After eight of this summer's most intriguing restricted free-agents-to-be signed contract extensions last offseason, and plenty more potential restricted free agents didn't receive qualifying offers, we ended up with fewer than usual restricted players last month. Only 12 players were tendered qualifying offers, and two of those QOs were withdrawn before the players signed contracts.
While there weren't many restricted free agents on the market in 2013, the ones that were on the board ended up making out fairly well. No players landed max contracts like Eric Gordon, Roy Hibbert, and Brook Lopez did a year ago. But conversely, no players ended up like D.J. Augustin did last summer, ultimately having to sign for a salary that paid less than a qualifying offer would have.
Let's take a closer look at how this year's restricted free agents fared….
Nikola Pekovic, Timberwolves: Five years, $60MM (plus incentives)
Tyreke Evans, Pelicans: Four years, $44MM
Tiago Splitter, Spurs: Four years, $36MM
Timofey Mozgov, Nuggets: Three years, $14MM (third-year team option)
Robert Sacre, Lakers: Three years, $2.69MM
These five guys make up our first group because they should have no real complaints about how the free agent process turned out. Pekovic was the only restricted free agent to land a five-year deal, and easily scored the biggest payday of the bunch. Evans was voted by Hoops Rumors readers as the worst $40MM+ signing of the summer, but if his deal is considered an overpay by the Pelicans, then it looks pretty good from Evans' perspective.
Meanwhile, Splitter received a lucrative long-term deal to return to a championship contender, while Mozgov and Sacre both signed three-year pacts that will certainly pay them a higher annual salary than what they were worth in 2012/13 — both players have upside, but they won't necessarily have to realize that upside to earn very good salaries for the next two or three years.
It'd be hard for either Teague or Copeland to complain about the pay checks they'll have coming based on their new contracts, but it's not clear if either player ended up with his preferred team. Teague signed an offer sheet with Milwaukee and talked about looking forward to joining the Bucks, but had that sheet matched by the Hawks. As for Copeland, a few early reports hinted that his first choice was the Knicks, and that he may be willing to accept a discount to make a reunion happen. Ultimately though, it's hard to fault him for choosing the Pacers when Indiana offered more than the Knicks could afford.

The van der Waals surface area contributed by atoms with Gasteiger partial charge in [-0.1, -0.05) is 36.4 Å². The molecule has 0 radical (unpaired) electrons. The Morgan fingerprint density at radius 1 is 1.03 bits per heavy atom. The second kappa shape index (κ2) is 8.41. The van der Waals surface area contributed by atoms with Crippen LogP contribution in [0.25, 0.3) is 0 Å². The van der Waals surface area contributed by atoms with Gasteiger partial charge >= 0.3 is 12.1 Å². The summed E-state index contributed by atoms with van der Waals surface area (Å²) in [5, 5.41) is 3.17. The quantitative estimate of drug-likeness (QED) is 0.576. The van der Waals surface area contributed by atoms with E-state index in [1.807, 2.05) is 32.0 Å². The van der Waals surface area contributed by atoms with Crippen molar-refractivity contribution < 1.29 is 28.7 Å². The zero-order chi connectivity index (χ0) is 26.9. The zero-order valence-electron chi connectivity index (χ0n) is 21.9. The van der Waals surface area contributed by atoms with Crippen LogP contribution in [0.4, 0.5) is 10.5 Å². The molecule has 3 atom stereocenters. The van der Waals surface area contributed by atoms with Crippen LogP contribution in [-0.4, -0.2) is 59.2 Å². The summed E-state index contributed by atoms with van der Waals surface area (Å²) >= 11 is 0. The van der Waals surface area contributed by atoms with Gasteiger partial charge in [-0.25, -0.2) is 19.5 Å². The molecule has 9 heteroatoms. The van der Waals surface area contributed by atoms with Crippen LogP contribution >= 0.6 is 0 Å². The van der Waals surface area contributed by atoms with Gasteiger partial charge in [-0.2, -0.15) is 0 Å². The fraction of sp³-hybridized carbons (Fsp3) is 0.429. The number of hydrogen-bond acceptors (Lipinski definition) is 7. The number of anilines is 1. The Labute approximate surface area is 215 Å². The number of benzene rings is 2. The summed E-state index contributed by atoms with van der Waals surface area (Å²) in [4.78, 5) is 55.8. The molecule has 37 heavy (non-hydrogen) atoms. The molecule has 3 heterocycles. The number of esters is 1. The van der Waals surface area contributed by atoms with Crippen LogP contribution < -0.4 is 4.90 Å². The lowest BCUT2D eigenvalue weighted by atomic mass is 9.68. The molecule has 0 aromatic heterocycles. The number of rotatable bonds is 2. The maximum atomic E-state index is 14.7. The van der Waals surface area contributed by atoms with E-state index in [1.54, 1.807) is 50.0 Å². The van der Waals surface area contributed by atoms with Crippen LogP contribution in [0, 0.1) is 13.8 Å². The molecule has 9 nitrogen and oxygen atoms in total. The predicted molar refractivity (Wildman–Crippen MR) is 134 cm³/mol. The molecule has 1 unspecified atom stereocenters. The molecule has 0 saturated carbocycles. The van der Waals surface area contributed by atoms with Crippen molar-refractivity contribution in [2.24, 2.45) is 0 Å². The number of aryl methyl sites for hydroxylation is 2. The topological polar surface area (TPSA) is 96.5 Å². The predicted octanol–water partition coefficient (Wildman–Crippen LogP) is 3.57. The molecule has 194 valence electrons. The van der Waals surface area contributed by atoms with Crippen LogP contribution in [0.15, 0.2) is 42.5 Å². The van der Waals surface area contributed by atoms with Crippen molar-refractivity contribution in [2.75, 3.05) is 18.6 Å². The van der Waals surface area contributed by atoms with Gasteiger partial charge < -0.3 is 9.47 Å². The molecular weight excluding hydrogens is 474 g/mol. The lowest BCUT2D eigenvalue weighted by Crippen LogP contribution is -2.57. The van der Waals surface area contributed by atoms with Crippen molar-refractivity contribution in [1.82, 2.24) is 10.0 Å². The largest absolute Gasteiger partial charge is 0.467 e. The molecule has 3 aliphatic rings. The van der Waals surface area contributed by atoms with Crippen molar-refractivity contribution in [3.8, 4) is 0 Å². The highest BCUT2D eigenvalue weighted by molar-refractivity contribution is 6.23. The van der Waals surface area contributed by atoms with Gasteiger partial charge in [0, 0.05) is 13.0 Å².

Jennings, Henderson, and Prigioni seem perfectly happy with where they landed, but all three players may have hoped for a little higher salary. Jennings was reportedly looking for $12MM per year, while Henderson was said to be seeking $8MM annually. Prigioni's asking price wasn't reported, but I would guess he wouldn't have minded getting a larger portion of the Knicks' mini mid-level exception — that's just my speculation though, and that third year on his deal seems like a reasonable compromise.
Neither Neal nor Hansbrough was technically a restricted free agent when he signed, since both players had their qualifying offers rescinded by that point. But both guys still made out reasonably well. Hansbrough is the only player of this entire group who you could argue should have accepted his qualifying offer. If he had done so, he would've returned to the Pacers on a one-year, $4.14MM contract. Instead, he'll earn about $3.18MM from the Raptors in 2013/14. Still, that second season on his deal is partially guaranteed for $1MM, so his overall guarantee is just slightly larger than it would have been if he'd returned to Indiana.